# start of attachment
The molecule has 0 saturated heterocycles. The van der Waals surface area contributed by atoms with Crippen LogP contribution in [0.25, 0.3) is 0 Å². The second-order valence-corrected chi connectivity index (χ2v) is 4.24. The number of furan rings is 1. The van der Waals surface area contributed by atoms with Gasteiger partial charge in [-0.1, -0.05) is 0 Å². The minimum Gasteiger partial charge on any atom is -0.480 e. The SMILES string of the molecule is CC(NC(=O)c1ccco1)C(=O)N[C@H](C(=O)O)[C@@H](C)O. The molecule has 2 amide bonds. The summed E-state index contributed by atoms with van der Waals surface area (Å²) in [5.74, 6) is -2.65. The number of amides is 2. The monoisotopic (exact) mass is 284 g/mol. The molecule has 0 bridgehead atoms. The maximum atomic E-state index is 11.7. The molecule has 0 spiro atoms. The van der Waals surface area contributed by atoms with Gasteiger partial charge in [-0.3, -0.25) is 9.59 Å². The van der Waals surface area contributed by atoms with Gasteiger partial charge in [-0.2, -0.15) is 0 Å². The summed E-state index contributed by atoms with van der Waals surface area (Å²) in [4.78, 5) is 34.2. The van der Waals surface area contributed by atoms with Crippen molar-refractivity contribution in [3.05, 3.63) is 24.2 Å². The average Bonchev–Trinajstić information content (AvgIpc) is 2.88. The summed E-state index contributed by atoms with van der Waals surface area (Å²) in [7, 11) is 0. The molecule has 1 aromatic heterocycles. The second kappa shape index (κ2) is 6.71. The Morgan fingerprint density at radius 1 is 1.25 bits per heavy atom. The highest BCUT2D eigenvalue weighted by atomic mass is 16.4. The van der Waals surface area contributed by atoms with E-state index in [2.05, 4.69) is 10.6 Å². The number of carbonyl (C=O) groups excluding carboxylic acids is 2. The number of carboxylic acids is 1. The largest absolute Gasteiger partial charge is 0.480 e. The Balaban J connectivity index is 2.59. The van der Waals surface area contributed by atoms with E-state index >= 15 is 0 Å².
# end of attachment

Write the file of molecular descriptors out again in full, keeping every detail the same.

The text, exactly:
The molecule has 0 saturated heterocycles. The van der Waals surface area contributed by atoms with Crippen LogP contribution in [0.25, 0.3) is 0 Å². The second-order valence-corrected chi connectivity index (χ2v) is 4.24. The number of furan rings is 1. The van der Waals surface area contributed by atoms with Gasteiger partial charge in [-0.1, -0.05) is 0 Å². The minimum Gasteiger partial charge on any atom is -0.480 e. The SMILES string of the molecule is CC(NC(=O)c1ccco1)C(=O)N[C@H](C(=O)O)[C@@H](C)O. The molecule has 2 amide bonds. The summed E-state index contributed by atoms with van der Waals surface area (Å²) in [5.74, 6) is -2.65. The number of amides is 2. The monoisotopic (exact) mass is 284 g/mol. The molecule has 0 bridgehead atoms. The maximum atomic E-state index is 11.7. The molecule has 0 spiro atoms. The van der Waals surface area contributed by atoms with Gasteiger partial charge in [-0.3, -0.25) is 9.59 Å². The van der Waals surface area contributed by atoms with Gasteiger partial charge in [-0.2, -0.15) is 0 Å². The summed E-state index contributed by atoms with van der Waals surface area (Å²) in [4.78, 5) is 34.2. The van der Waals surface area contributed by atoms with Crippen molar-refractivity contribution in [3.05, 3.63) is 24.2 Å². The average Bonchev–Trinajstić information content (AvgIpc) is 2.88. The summed E-state index contributed by atoms with van der Waals surface area (Å²) in [7, 11) is 0. The molecule has 1 aromatic heterocycles. The second kappa shape index (κ2) is 6.71. The Morgan fingerprint density at radius 1 is 1.25 bits per heavy atom. The highest BCUT2D eigenvalue weighted by atomic mass is 16.4. The van der Waals surface area contributed by atoms with E-state index in [2.05, 4.69) is 10.6 Å². The number of carbonyl (C=O) groups excluding carboxylic acids is 2. The number of carboxylic acids is 1. The largest absolute Gasteiger partial charge is 0.480 e. The Balaban J connectivity index is 2.59. The van der Waals surface area contributed by atoms with E-state index >= 15 is 0 Å².